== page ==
IAS Gyan

Daily News Analysis

India’s DisCom stress is more than the sum of its past

29th October, 2020 Editorial

Context: Distribution Companies (DisComs) have been called the lynchpin but also the weakest link in the electricity chain.

More loan than stimulus

  • The Indian government responded to COVID-19’s economic shock with a stimulus package of ₹20-lakh crore, out of which ₹90,000 crore was earmarked for DisComs (later upgraded to ₹1,25,000 crore).
  • It was a loan, meant to be used by DisComs to pay off generators.
  • DisComs shows a much graver picture than one that can be solved by a fill-up, even though such a liquidity injection is required.
  • The total short-term dues of DisComs are multiple times higher, which excludes long-term debt.

Data on liabilities

  • Government’s PRAAPTI (or Payment Ratification And Analysis in Power procurement for bringing Transparency in Invoicing of generators) portal shows for DisCom dues to generators.
  • However, what is not widely appreciated is that the portal is a voluntary compilation of dues, and is not comprehensive.
  • Over the years, DisComs have delayed their payments upstream (not just to generators but others as well) — in essence, treating payables like an informal loan.

But why do DisComs not pay on time?

  • Conventional wisdom blames the utilities for inefficiency, including high losses, called Aggregate Technical and Commercial (AT&C) losses.
  • Ideally, they should not incur losses as they enjoy a regulated rate of return.
  • The first problem starts at the regulatory level where even if DisComs performed as targeted, across India, they would face a non-trivial cash flow gap,
  • Then, there are severe challenge of payables to DisComs.
  • These dues are of three types.
    • First, regulators themselves have failed to fix cost-reflective tariffs thus creating Regulatory Assets, which are effectively IOUs, which are to be recovered through future tariff hikes.
    • Second, about a seventh of DisCom cost structures is meant to be covered through explicit subsidies by State governments.
    • Third, consumers owed DisComs over ₹1.8 lakh crore in FY 2018-19, booked as trade receivables.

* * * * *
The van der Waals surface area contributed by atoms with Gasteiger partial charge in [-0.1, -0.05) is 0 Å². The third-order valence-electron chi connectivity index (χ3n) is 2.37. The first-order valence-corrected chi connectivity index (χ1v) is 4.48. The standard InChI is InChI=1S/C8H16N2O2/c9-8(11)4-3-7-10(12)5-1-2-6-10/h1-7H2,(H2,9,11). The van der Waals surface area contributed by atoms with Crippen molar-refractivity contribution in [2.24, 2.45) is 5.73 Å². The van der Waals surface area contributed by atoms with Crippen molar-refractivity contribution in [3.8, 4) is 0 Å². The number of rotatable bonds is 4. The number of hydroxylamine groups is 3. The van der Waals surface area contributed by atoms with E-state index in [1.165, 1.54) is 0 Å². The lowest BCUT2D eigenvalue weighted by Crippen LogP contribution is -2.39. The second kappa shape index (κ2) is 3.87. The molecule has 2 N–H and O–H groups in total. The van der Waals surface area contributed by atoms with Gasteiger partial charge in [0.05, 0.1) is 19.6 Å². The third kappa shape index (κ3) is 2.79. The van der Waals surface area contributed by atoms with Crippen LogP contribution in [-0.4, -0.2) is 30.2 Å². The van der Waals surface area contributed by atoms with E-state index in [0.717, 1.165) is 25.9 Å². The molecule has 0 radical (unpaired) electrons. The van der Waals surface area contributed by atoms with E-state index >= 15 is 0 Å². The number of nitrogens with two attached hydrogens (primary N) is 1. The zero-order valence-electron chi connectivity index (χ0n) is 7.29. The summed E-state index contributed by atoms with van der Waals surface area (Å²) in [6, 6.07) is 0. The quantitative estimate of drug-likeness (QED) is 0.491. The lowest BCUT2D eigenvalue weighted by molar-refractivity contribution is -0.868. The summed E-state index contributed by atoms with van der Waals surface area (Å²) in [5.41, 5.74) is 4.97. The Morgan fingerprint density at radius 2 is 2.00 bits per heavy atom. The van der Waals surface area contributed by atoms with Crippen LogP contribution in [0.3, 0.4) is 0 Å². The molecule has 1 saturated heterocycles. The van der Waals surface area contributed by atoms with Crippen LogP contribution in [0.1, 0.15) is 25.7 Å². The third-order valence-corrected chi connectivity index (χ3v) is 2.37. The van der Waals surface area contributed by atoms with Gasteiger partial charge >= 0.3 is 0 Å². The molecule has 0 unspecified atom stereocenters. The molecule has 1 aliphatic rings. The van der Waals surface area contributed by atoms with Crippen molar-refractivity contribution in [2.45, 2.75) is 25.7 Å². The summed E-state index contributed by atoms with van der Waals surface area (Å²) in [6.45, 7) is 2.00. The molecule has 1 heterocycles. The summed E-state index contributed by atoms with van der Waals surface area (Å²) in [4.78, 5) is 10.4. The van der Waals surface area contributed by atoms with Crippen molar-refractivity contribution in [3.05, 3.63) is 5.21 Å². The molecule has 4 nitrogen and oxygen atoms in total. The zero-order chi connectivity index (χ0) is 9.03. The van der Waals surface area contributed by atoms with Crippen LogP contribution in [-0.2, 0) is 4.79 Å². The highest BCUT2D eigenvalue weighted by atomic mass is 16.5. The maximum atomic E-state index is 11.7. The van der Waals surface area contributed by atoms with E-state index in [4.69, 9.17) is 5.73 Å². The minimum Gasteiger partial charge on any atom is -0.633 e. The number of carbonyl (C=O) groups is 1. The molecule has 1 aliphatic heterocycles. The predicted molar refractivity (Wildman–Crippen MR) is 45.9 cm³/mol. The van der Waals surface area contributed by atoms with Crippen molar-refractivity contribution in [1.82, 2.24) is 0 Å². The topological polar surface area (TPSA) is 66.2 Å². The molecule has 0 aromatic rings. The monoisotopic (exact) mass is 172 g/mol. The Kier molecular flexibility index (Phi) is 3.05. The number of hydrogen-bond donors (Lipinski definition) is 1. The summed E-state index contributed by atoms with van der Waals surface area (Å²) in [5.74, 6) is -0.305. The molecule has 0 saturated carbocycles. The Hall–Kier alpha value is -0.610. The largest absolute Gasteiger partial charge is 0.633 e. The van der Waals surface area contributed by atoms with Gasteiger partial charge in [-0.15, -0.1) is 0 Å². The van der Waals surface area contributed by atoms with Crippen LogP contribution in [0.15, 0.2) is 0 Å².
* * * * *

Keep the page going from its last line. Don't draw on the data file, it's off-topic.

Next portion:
States as defaulters

  • State governments are the biggest defaulters, responsible for an estimated a third of trade receivables, besides not paying subsidies in full or on time.
  • The shortfall in subsidy payments appears very low — only about 1% — but cumulative unpaid subsidies, with modest carrying costs, make DisComs poorer by over ₹70,000 crore.
  • Increasing dues as well as relying on continued subsidies all worked as long as there was steady growth. However, COVID-19 has completely shattered incoming cash flows to utilities.

Liquidity infusion

  • There is a need of much larger liquidity infusion, it must go hand-in-hand with credible plans to pay down growing debt.
  • Stimulus loans are near market term and not soft loans.
  • All the risk and future obligations should not be placed on DisComs alone. Generators, transmission companies, and lending institutions must all chip in.

Renewable energy beckons

  • The rise of renewable energy means that premium customers will leave the system partly first by reducing their daytime usage.
  • Improving AT&C losses is important, but will not be sufficient.
  • There is a need of complete overhaul of the regulation of electricity companies and their deliverables.
  • Efficient and quality electricity supply instead of the political doleout of free electricity is required.
  • Regulators must allow cost-covering tariffs.
  • Even privatisation, cannot solve the discoms financial problems overnight.
  • Reforms are needed for quality, affordable, and sustainable power.